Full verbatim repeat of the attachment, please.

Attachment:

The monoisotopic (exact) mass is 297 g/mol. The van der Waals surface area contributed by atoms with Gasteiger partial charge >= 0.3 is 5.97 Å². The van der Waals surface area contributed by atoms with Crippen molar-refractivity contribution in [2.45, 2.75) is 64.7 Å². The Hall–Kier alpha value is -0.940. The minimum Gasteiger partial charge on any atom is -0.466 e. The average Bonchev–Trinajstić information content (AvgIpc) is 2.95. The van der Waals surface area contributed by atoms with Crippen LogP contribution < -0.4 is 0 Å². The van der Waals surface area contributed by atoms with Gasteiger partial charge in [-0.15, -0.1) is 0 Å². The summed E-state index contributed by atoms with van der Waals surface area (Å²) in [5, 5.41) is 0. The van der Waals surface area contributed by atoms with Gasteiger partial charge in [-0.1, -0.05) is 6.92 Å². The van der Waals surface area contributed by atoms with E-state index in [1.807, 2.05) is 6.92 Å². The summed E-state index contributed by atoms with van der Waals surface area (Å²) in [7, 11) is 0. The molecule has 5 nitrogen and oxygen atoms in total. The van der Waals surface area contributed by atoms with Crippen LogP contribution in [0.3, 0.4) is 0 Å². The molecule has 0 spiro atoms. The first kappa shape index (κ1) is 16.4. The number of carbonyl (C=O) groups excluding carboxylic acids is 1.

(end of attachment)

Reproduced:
The monoisotopic (exact) mass is 297 g/mol. The van der Waals surface area contributed by atoms with Gasteiger partial charge >= 0.3 is 5.97 Å². The van der Waals surface area contributed by atoms with Crippen molar-refractivity contribution in [2.45, 2.75) is 64.7 Å². The Hall–Kier alpha value is -0.940. The minimum Gasteiger partial charge on any atom is -0.466 e. The average Bonchev–Trinajstić information content (AvgIpc) is 2.95. The van der Waals surface area contributed by atoms with Crippen LogP contribution < -0.4 is 0 Å². The van der Waals surface area contributed by atoms with Gasteiger partial charge in [-0.15, -0.1) is 0 Å². The summed E-state index contributed by atoms with van der Waals surface area (Å²) in [5, 5.41) is 0. The van der Waals surface area contributed by atoms with Gasteiger partial charge in [-0.1, -0.05) is 6.92 Å². The van der Waals surface area contributed by atoms with E-state index in [1.807, 2.05) is 6.92 Å². The summed E-state index contributed by atoms with van der Waals surface area (Å²) in [7, 11) is 0. The molecule has 5 nitrogen and oxygen atoms in total. The van der Waals surface area contributed by atoms with Crippen LogP contribution in [0.3, 0.4) is 0 Å². The molecule has 0 spiro atoms. The first kappa shape index (κ1) is 16.4. The number of carbonyl (C=O) groups excluding carboxylic acids is 1.